Few bands manage to alternate between grimy sludge metal, rapturous climaxes, and odyssey-like noodling the way ISIS does. Coming out of Boston after the grunge and hardcore scene had begun to give way to alternative rock and “core” variations on metal, ISIS was a band that always had big ideas and a constantly evolving sound. It’s hard to say whether Wavering Radiant, the album from which the image above comes from and the group’s final LP, is necessarily a “final evolution” of the group’s sound but it definitely reflects the growth in artistic maturity that ISIS has gone through. I could spend all day going over the intricacies of the record and its music, the story behind the band and its prolific frontman Aaron Turner, but given that this blog is supposed to be about the album covers so let’s get right to that.
The art was done by Aaron, who’s also worked on album covers for other bands, and is perhaps the most surrealist of his work. Quite a few of his pieces focus on colorful and slightly warped landscapes but few mimic the concept of a dreamscape better than this album. Prior albums from ISIS were photographic in nature, Celestial featured a single overbearing tower, Panopticon a bird’s eye view of a city, the Red Sea a blackened image of a sea surface, and Oceanic had a single illuminated space of bathypelagic ocean. It was only on their last two albums, In the Absence of Truth and Wavering Radiant, that Aaron’s art became more abstract. The most noticeable shift that Wavering Radiant has compared to older records is its orientation: it’s one of the few albums to evoke the feeling of looking up. Blue tendrils/fingers reach upwards towards a blotted night sky similar in gradient to Van Gogh’s “Starry Night.” The music reflects this upward sensation, the album has a generally brighter tone overall compared to earlier ISIS records with keyboard work that wades through higher pitched tremolo strumming on the guitars. In keeping with the darker aspects of metal; though, the art features a night sky which is also exemplified by plotting bass lines and Aaron Turner’s bark. It’s a fascinating duality that shows off the best of ISIS’s writing ability musically and in the scope of crafting particular imagery reminiscent of the album cover.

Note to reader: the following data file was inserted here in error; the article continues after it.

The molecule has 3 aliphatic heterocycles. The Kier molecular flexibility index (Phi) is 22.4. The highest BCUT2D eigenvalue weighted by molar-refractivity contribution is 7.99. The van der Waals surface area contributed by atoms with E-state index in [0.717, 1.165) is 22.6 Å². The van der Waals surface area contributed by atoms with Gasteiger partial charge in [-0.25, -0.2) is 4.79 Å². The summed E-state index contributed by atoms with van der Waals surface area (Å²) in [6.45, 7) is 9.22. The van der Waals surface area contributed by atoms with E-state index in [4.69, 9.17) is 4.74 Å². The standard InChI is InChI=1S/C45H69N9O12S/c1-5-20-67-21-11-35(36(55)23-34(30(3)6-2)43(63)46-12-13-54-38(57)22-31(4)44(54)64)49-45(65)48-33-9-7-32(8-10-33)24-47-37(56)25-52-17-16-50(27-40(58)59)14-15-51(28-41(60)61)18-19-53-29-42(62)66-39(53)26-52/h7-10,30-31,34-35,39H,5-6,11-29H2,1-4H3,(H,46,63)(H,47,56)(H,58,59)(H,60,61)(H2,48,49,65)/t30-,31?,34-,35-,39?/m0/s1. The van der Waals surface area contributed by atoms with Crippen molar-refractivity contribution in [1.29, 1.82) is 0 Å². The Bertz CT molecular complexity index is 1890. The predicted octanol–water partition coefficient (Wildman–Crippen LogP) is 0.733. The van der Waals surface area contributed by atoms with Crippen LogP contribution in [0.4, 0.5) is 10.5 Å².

A friend described Wavering Radiant as “drugs in music form” and its an apt comparison. The free-form nature of the music and cover art could be equated to an LSD hallucination or some other psychedelic. For myself, I prefer to look at it as proof of the old adage that music is a drug in of itself.